Businesses Who Have Taken the Challenge
- Hawley Troxell removed all plastic cups, straws and stir sticks from their breakrooms and employees use reusable tumblers. Their business also sends out monthly waste reduction suggestions in their internal newsletter.
- Trail 27 removed all plastic water bottles and disposable coffee cup from their office, while cancelling paper magazine subscriptions.
- Drake Cooper has water filters on their sinks for drinking water instead of purchasing bottled water. When bottled water is needed for special events, they purchase Proud Source water in aluminum cans or plastic bottles that are thick enough to go in the recycling.
- Lit&Co. Candles refills their candle containers. Customers can return their empty Lit&Co. glass and ceramic containers to be refilled at a reduced price. They also take a lot of notes and make a lot of lists in the production of their candles, so they gladly reuse the worksheets that they give people who make their own candles in shop.
- Dawson Taylor incentivizes pricing for customers who bring in reusable cups, reuses coffee bags and shipping boxes, and composts their coffee chaff.
- Waste Equals reduces waste by helping businesses find and repurpose unique materials. They sell by-products, reclaimed materials, and other secondary items that would otherwise go to the landfill or go unused.
- Oliver Russell created and operates PlasticWorks lab, a mobile plastics upcycling facility that turns waste plastic into value-added products such as decorative architectural tiles and drink coasters. Beyond product development, the facility also provides community education and engagement around the plastics problem.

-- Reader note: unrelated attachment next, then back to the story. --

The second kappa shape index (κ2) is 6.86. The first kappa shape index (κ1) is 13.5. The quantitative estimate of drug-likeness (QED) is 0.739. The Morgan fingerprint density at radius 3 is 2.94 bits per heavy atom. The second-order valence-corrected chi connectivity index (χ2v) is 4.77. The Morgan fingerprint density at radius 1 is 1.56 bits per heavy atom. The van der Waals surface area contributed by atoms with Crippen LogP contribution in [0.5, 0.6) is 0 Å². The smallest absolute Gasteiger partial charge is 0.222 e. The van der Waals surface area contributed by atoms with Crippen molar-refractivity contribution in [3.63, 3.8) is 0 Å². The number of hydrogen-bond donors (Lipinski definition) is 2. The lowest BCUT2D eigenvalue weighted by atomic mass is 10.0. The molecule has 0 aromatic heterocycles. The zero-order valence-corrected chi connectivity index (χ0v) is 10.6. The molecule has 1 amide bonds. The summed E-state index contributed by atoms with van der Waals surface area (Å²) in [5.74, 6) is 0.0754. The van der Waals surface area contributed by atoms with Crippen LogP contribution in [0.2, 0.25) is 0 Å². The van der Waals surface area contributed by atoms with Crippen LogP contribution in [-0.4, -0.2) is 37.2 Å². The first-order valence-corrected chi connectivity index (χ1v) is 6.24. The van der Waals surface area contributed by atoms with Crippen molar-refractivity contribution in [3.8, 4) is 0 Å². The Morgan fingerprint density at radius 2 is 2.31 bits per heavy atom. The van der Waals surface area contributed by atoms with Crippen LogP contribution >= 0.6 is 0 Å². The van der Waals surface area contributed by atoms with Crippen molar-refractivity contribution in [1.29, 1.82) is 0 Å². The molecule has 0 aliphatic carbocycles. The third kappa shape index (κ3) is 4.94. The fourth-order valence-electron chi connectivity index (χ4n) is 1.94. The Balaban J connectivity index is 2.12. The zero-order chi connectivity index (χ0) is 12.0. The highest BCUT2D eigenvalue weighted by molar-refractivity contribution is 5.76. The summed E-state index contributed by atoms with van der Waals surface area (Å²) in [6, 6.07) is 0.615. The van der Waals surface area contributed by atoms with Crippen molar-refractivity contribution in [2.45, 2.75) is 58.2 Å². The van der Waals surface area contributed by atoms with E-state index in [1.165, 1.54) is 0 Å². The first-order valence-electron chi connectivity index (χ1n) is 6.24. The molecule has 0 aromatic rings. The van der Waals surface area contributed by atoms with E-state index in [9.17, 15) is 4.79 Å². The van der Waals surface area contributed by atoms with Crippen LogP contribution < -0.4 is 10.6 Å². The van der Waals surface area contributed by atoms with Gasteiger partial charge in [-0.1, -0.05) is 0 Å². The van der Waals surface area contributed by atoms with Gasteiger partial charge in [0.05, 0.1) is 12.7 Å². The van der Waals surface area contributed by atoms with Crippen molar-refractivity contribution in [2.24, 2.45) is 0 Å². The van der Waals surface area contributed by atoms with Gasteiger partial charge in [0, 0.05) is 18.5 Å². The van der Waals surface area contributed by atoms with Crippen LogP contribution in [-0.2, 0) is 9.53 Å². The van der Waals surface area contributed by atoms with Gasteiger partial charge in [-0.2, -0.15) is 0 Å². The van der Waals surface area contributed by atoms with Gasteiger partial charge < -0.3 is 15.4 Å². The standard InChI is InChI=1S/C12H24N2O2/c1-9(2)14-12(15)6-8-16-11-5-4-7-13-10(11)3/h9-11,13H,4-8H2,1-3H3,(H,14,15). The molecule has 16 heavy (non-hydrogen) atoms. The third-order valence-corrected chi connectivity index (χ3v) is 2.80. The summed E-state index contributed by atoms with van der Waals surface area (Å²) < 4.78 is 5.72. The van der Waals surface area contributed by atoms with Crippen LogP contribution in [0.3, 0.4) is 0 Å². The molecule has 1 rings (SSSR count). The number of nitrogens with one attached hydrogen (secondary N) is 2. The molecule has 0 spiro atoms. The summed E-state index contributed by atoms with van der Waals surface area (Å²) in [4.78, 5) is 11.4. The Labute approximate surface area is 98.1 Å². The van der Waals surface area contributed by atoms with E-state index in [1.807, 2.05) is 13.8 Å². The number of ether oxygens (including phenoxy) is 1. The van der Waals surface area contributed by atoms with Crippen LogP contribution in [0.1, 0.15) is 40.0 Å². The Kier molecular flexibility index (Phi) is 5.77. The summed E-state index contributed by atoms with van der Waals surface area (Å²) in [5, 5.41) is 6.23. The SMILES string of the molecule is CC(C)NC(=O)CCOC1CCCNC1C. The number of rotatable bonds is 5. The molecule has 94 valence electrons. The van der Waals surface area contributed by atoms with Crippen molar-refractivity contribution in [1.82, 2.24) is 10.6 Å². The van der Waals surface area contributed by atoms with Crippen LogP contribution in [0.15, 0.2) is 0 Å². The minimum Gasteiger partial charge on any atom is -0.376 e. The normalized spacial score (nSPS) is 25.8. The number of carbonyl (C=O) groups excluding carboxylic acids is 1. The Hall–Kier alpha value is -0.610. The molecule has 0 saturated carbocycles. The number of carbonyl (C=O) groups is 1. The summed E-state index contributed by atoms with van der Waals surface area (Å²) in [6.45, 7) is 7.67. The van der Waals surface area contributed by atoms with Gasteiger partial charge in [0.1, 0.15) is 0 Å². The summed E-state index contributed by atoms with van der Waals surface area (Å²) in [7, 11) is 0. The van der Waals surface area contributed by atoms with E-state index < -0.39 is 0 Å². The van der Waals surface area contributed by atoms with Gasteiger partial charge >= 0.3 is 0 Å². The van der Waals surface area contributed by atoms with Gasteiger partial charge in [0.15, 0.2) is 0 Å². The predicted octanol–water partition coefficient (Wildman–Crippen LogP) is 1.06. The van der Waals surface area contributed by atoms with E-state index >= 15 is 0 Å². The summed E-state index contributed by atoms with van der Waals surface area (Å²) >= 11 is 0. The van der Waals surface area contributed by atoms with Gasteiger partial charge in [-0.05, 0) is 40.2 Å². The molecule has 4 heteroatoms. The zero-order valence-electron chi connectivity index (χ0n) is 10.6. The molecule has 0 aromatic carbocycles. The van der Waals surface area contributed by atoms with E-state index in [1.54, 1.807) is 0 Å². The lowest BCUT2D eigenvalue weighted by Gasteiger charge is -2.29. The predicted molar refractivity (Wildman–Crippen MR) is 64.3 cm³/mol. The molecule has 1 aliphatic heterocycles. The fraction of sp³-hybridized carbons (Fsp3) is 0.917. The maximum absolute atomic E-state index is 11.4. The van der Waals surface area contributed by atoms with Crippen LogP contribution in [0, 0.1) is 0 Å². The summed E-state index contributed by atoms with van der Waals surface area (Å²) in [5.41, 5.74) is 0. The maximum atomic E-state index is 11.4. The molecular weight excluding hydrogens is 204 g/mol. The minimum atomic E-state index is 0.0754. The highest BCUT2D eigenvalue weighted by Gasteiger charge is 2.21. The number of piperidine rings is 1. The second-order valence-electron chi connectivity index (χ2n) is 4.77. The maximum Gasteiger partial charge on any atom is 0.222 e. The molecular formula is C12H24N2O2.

- Happy Family Organics built a recycling station in their office with different bins for collecting items for diversion, including hard-to-recycle plastics, glass, Tetra Pak containers, electronics, lightbulbs and batteries. They also have compost bins located in their kitchen and lab where they have composted over 15,830 pounds of food since 2015.
- Tin Box delivers their meals in glass and metal containers, with metal cutlery and cloth napkins (no disposable, single-use items). They try to buy local when they can and make everything from scratch, cutting down on excess packaging. They also compost all food scraps and plan menus meticulously so that no food is wasted.
- ShareTagg is reducing the amount of clothing that ends up in the landfill by picking up these items from homes and finding used-clothing markets for them.
- Micron Technology has many programs to reduce waste: reusing industrial and office items (like wood pallets, reclaimed sulfuric acid in scrubbers, and cleaning items), repurposing used tools and equipment that can be reused or resold, and allowing team members to take home end-of-life materials that can be used in home improvement projects.
- Jill Giese & Associates of Keller Williams Realty reduces the amount of paper they go through, which is important for an industry that is traditionally very paper-intensive. They take all non-confidential paper and use the other side in their printer/copier, and use electronic documents instead of paper whenever possible.
- Olivin is an olive oil and vinegar taproom that reduces waste by offering a discount to customers that bring bottles back to the store to be refilled. They also have an “eco cork” for refilling customers that can be reused as well.
By listing the foregoing businesses, the City neither endorses nor sponsors the businesses or their associated programs. The display of the list of businesses merely showcases those who have wished to participate in the City’s challenge. The City makes no warranties, express or implied, as to the content of this posting or the accuracy or quality of the businesses operations.
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